"My sister likes you," I told her, rubbing my shaven head with my hand, resting the dog food hand on top of Sheila's head. Melanie smiled brightly back at me, "Really?" I nodded and looked forward again.

"She's adorable," she continued. "Yeah," I murmured, smiling at the thought of the curly, toe-headed child in a tutu. I scratched my head again, trying to find something to do with my hand other than have it grasp hers. I let my eyes drift over to look at her again and found myself asking, "Do you have any siblings?"

"Nope, just me," she took a breath, thinking, "How long have Rick and your mom been married?"

I sucked in a breath, my muscles clenching at thoughts of my father. I looked at the sunset, pictures of my sickly dad coming to my mind unwillingly. I swallowed the sadness that welled in me and answered, "Ummm, four or five years?"

"Oh," she looked down at her fingers and I could tell she wanted to ask me what happened. But of course she wouldn't ask a question that sensitive. However, I felt myself wanting to share with her, despite the pain; I wanted her to know more about me, suddenly, which was not a feeling I was comfortable with.

Pushing past my discomfort I explained, "My dad died from cancer when I was twelve." I felt a rush of accomplishment when I prevented my voice from breaking in the middle of the sentence.

"Oh my god," she gasped, sympathy evident in her eyes, "I'm so sorry."

I frowned and let myself feel sad for a moment before shaking my head and moving on, "It's fine, it was a long time ago. And Rick is good for my mom, they're happy." She looked back down at her fingers and I worried that I had ruined the conversation, or the comfortability between us that I had grown so used to.

Before I had too much time to analyze the situation, Sheila barked in joy and sprinted off in the direction of the park. I ran after her, turning and grinning at Melanie, "We're here." I spread my arms wide, pretending I was free for a moment, before joining Sheila in the green fields. I sat the food down for Sheila and walked back to meet Melanie.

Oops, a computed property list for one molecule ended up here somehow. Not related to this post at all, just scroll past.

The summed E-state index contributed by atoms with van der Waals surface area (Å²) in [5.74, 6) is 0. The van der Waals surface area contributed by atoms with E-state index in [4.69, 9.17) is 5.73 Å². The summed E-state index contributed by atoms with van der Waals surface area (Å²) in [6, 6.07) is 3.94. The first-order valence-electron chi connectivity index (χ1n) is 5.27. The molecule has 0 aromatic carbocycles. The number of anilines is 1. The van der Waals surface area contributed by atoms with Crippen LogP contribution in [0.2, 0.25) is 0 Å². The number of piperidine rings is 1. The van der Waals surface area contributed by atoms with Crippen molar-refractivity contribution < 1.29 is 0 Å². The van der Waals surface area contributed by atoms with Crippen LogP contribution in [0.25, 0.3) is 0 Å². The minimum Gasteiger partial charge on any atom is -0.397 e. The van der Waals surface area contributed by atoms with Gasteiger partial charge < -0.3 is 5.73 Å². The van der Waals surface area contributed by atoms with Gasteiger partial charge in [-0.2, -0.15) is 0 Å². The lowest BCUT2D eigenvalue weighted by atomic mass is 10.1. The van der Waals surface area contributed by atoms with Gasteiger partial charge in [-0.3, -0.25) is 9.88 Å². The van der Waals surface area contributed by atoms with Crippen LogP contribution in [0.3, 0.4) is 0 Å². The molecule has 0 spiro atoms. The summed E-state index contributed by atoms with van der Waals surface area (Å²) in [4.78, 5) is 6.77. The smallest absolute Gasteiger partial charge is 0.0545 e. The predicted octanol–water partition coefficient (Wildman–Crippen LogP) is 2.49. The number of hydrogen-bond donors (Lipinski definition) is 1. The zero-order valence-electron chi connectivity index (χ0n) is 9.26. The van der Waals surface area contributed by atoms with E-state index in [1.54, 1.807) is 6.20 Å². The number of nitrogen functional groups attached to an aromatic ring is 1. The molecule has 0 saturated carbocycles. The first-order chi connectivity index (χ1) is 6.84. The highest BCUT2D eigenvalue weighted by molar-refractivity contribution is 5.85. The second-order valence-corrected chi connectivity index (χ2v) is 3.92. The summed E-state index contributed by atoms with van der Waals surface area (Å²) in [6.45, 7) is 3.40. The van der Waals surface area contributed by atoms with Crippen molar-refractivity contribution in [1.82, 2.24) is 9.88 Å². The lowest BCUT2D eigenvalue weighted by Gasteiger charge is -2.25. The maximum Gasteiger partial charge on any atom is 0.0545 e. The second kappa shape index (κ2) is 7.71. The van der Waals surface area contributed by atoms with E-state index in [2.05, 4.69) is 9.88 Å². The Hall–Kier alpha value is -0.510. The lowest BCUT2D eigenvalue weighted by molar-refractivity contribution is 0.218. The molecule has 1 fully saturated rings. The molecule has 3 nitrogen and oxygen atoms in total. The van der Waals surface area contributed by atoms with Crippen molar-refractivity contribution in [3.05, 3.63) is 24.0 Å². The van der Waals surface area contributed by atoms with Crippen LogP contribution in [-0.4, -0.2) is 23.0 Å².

I joined her under a tree, sitting beneath the tree and watching Sheila play in the park happily.

"That's why you were there the other night?" When I looked over, Melanie was pointing at the fence that bordered the school. I saw the familiar street light and felt my face turn down in an angry frown. Even more reason to hate school, I guess.

"Thank you," she whispered, and it was so soft a sound that I almost didn't hear it. "I don't think I ever said it," she finished. I looked down at her, the sunset playing perfectly across her features. I placed a hand on her cheek and drew her towards me, placing my lips on her forehead. It wasn't even a gesture I thought about, just something I did, as if my body new the action before I did.

I looked down at her, our eyes locked and I waited for her to make the decision. Did she feel what I felt? Could it possibly be the same? But before I knew it she was leaning forward and our lips met hesitantly at first, then slowly more and more comfortable.

We kissed for forever, neither of us desiring it to end, but Sheila was jealous and came barking up to us to interrupt. I smiled largely, the happiness inside be bubbling through to the surface. I placed my arm over her shoulder, and tucked her into me, my other reaching out to soothe Sheila. "It's weird," I told her, "How I only just met you and yet this feels like the most natural thing in the world."

Check out this story from Melanie's perspective my profile under "The Most Natural Thing"